Wayne Caswell pointed to a white paper he says he wrote in 2009 and was part of a lobbying effort from a registered non-profit that argued, “In Texas you personally need a license to drive a car or catch a fish. And your doctor, barber, tattoo artist and tow truck operator need a professional license to practice their art. But your homebuilder doesn’t need a license. Neither do the trades that install structural elements of our home such as the foundation, framing and room. That’s absurd.” 

While the TRCC was abolished, KXAN’s investigation found no current registration requirements for Texas contractors.

One Central Texas city, San Marcos has taken the contractor oversight issue to heart. Several years ago, city leaders passed an ordinance requiring all contractors doing work in the Hays County city to register annually, prove they have completed International Construction Code course, as well as annual continuing education hours. Seguin is said to be considering similar rules.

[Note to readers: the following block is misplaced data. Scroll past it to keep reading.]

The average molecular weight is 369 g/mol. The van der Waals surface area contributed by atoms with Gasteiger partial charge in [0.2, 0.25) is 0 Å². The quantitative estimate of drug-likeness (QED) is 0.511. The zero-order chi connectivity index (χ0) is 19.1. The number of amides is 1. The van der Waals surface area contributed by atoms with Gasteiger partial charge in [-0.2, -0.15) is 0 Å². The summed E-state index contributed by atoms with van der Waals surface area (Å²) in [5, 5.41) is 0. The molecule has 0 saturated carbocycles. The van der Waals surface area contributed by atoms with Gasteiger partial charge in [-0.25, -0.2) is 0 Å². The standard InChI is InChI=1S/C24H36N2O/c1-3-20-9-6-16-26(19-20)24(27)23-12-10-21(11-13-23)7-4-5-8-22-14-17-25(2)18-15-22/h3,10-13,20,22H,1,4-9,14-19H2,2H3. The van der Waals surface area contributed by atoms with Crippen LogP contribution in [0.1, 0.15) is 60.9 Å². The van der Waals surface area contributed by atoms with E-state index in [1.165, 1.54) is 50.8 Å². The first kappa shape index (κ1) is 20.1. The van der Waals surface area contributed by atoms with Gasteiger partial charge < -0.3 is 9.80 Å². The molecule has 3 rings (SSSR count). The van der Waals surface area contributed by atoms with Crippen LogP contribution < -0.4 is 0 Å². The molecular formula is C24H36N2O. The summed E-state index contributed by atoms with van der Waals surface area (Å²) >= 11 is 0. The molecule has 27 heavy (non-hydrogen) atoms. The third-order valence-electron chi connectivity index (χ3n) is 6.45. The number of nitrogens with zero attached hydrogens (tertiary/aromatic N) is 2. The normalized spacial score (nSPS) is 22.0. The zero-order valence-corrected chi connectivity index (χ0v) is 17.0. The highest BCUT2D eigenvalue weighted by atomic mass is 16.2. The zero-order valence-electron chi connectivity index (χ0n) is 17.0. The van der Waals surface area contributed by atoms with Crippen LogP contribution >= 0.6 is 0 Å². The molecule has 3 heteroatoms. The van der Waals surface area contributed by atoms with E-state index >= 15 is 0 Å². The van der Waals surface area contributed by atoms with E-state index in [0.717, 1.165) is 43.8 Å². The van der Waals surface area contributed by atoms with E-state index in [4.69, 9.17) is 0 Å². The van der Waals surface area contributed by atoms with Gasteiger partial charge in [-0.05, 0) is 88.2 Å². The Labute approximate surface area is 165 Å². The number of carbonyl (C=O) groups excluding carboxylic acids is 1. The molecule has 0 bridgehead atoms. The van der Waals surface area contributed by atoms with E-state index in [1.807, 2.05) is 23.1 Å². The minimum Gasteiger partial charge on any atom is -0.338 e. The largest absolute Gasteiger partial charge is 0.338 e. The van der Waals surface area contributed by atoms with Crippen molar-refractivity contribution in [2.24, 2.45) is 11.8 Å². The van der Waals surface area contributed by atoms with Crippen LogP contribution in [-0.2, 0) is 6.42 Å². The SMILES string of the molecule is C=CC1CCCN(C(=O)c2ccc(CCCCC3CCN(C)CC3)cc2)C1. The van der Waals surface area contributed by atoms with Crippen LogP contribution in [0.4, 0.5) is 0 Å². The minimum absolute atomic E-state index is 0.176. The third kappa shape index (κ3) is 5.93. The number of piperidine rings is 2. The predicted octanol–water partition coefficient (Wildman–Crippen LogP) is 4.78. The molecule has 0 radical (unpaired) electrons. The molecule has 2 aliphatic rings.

Between a rock and a hard place

That reality leaves Travis County homeowners like Jeff Voorhis stuck. He hired an independent contractor for a ‘quick job’ and now he says he is facing a significant financial loss. Voorhis told KXAN a simple deck refurbishment project turned into a months-long ‘nightmare’ after a series of delays and missed expectations. He blames the contractor he hired in January to do the work.

“This was supposed to be a week and a half job and it’s now almost seven months,” Voorhis said, showing KXAN the area under the deck which appeared to need further wood trim and reinforcement on the sheet wood floor.

Jeff Voorhis hired an independent contractor for a ‘quick job’ and now he says he is facing a significant financial loss.
Jeff Voorhis hired an independent contractor for a ‘quick job’ and now he says he is facing a significant financial loss.